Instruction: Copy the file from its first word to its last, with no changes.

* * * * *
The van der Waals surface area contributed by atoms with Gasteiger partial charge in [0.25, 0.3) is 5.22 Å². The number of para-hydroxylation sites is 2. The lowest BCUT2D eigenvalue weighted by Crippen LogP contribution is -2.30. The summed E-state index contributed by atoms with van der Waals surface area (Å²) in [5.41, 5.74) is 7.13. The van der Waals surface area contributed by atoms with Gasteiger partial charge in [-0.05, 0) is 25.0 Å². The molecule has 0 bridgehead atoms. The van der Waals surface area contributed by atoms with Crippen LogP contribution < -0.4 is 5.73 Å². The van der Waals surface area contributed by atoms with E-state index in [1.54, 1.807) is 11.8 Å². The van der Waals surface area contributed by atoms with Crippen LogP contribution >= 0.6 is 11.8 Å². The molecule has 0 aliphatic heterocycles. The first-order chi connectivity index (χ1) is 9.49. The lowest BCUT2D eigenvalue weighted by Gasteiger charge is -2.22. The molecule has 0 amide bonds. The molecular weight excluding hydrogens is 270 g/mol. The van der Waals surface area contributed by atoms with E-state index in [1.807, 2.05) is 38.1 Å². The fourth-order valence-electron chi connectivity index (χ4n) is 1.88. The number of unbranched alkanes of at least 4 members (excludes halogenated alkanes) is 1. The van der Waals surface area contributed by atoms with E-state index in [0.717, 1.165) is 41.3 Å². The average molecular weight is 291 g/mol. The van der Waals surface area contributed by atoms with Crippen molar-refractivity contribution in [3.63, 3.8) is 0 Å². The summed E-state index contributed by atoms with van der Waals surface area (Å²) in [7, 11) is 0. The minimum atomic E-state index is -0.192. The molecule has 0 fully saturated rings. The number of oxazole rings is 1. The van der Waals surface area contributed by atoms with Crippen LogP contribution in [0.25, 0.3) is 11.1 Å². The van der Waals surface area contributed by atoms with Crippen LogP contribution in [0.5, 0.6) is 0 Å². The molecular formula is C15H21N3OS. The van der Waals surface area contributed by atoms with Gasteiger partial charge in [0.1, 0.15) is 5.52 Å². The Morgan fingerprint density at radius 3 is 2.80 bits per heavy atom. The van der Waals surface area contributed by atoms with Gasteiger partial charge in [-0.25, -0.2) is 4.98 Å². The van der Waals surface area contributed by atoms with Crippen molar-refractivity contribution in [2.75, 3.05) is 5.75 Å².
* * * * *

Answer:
The van der Waals surface area contributed by atoms with Gasteiger partial charge in [0.25, 0.3) is 5.22 Å². The number of para-hydroxylation sites is 2. The lowest BCUT2D eigenvalue weighted by Crippen LogP contribution is -2.30. The summed E-state index contributed by atoms with van der Waals surface area (Å²) in [5.41, 5.74) is 7.13. The van der Waals surface area contributed by atoms with Gasteiger partial charge in [-0.05, 0) is 25.0 Å². The molecule has 0 bridgehead atoms. The van der Waals surface area contributed by atoms with Crippen LogP contribution < -0.4 is 5.73 Å². The van der Waals surface area contributed by atoms with E-state index in [1.54, 1.807) is 11.8 Å². The van der Waals surface area contributed by atoms with Crippen LogP contribution >= 0.6 is 11.8 Å². The molecule has 0 aliphatic heterocycles. The first-order chi connectivity index (χ1) is 9.49. The lowest BCUT2D eigenvalue weighted by Gasteiger charge is -2.22. The molecule has 0 amide bonds. The molecular weight excluding hydrogens is 270 g/mol. The van der Waals surface area contributed by atoms with E-state index in [1.807, 2.05) is 38.1 Å². The fourth-order valence-electron chi connectivity index (χ4n) is 1.88. The number of unbranched alkanes of at least 4 members (excludes halogenated alkanes) is 1. The van der Waals surface area contributed by atoms with E-state index in [0.717, 1.165) is 41.3 Å². The average molecular weight is 291 g/mol. The van der Waals surface area contributed by atoms with Crippen molar-refractivity contribution in [3.63, 3.8) is 0 Å². The summed E-state index contributed by atoms with van der Waals surface area (Å²) in [7, 11) is 0. The minimum atomic E-state index is -0.192. The molecule has 0 fully saturated rings. The number of oxazole rings is 1. The van der Waals surface area contributed by atoms with Crippen LogP contribution in [0.25, 0.3) is 11.1 Å². The van der Waals surface area contributed by atoms with Crippen LogP contribution in [0.5, 0.6) is 0 Å². The molecular formula is C15H21N3OS. The van der Waals surface area contributed by atoms with Gasteiger partial charge in [0.1, 0.15) is 5.52 Å². The Morgan fingerprint density at radius 3 is 2.80 bits per heavy atom. The van der Waals surface area contributed by atoms with Gasteiger partial charge in [-0.25, -0.2) is 4.98 Å². The van der Waals surface area contributed by atoms with Crippen molar-refractivity contribution in [2.75, 3.05) is 5.75 Å².